Be careful what you ask for. I have often said that I wanted a larger platform and I just got it. For the past four weeks, I have been preparing for a TEDx Talks, a local version of the Ted Talks radio program heard locally on WLRN and following the same format.
“Yes,” I immediately replied – and promptly forgot about the conversation. Then I received an email four weeks ago to respond to the opportunity.
What I didn’t know at the time was that my friend is on the speakers selection committee. She has remained very professional and I have not received any preferential treatment from her.
The initial invitation was for me submit an online self-nomination. I had fun during the process that included a self-produced video statement about who I am, what was on my mind and how I thought I could impact an audience with an “idea worthy of exploration,” which is the tag line for the Ted Talks franchise.
It was on! It took five attempts on my iPhone but I finally recorded a 54-second video that I was pleased with and I submitted it along with the other information required in the application. One week later, I was invited to the audition happening in another two weeks.
I was given several items to help prepare for the audition: guidelines, including the suggested time to talk (between six minutes and 18 minutes), tips, links to Ted Talks broadcasts and a detailed map to the audition room at Mountain View College.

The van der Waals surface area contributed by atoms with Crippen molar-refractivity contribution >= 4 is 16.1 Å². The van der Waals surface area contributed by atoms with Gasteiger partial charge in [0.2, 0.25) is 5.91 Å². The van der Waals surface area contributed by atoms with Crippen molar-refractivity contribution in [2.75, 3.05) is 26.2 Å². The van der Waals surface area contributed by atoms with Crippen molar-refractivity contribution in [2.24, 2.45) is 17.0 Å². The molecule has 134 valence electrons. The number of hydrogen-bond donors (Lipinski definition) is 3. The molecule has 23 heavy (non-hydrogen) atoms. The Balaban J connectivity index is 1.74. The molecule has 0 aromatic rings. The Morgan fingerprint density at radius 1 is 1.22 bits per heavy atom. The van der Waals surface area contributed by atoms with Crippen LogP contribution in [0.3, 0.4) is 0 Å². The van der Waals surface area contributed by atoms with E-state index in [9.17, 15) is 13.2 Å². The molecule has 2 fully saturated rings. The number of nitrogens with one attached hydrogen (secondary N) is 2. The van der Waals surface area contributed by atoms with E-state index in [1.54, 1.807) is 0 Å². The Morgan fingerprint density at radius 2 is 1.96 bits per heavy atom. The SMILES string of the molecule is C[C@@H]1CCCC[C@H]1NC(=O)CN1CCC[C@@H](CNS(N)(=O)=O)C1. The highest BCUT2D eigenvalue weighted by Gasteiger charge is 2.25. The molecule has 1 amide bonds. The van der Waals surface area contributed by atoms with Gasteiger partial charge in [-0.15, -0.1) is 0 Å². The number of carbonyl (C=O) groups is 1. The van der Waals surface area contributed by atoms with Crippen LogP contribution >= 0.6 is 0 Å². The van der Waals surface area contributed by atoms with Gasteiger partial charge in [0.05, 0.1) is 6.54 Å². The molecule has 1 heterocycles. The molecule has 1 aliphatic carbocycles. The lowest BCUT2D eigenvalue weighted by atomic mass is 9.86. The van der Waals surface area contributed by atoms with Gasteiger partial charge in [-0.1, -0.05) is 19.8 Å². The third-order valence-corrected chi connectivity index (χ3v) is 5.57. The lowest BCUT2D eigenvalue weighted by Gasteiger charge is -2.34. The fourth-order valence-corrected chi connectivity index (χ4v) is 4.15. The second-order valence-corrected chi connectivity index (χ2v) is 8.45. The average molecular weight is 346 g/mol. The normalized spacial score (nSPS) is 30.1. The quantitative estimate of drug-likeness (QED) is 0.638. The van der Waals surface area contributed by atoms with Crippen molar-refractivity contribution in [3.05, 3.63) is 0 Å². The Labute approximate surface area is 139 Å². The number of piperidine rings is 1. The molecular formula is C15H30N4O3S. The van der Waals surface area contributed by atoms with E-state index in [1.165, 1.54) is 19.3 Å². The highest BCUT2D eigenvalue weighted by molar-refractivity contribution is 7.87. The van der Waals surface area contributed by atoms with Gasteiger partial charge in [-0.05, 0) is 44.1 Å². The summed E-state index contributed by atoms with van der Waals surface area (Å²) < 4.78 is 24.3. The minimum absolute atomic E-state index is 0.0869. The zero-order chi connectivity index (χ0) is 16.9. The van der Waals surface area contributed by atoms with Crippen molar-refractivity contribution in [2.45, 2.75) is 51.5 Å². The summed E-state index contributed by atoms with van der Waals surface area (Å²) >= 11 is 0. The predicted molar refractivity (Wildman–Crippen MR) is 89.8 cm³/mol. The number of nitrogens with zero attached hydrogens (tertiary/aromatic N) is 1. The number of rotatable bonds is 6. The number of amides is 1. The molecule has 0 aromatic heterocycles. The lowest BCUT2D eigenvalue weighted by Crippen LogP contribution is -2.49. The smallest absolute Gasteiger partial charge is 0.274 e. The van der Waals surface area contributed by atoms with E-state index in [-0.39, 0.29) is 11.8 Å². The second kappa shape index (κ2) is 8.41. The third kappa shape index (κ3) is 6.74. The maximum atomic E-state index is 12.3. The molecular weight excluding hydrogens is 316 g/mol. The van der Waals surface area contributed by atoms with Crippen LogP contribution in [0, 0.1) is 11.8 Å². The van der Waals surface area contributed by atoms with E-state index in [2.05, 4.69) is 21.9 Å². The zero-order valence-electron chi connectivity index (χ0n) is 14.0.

I began to get nervous when I was asked to submit an outline of my audition, including any slides, power point, etc., that I would use.
I am a practiced public speaker and I prefer extemporaneous speaking, with a theme, so I did not have any props to submit, just my outline.
When the appointed day arrived, I dressed comfortably, to be able to stand up and make an impression. You know. I looked good. And I was ready.
The committee members were well prepared. They followed Ted Talks guidelines for keeping time, introducing the speakers and judging. There was a professional MC, a round red carpet on which to stand, chairs arranged in auditorium style, with a center aisle, and a room full of students and professors.
There were eight of us that day auditioning for the Tedx Talk and I was third up in the first set of speakers.
You know me. I tried to provoke the audience, to have them suspend their beliefs about themselves, to step out of their comfort zones and to consider that they could be without labels and beyond the confines of birthrights such as race, gender, socio-economic placement, nationality and even body, etc.
I talked a little about love – the humanitarian kind of love that Maya Angelou wrote about in On the Pulse of Morning and the romantic love that Leonard Pitts depicted in his novel, Freeman. I enjoyed myself.
Half way into the audition, I realized how important it is that people with ideas be given access to a Ted Talks-like process.
While the application process was informative, it was the actual presentations, the variety of styles, the breadth of subject matter and the varying degrees of passion displayed by the presenters that moved me the most.
There is one other round of auditions before the finalists are selected but it matters less to me if I’m selected. It has been the journey – and that was part of my talk, too – that has mattered most.
My thanks to all you readers, who have helped me get this far in expanding my platform.
Antonia Williams-Gary may be reached at: firstname.lastname@example.org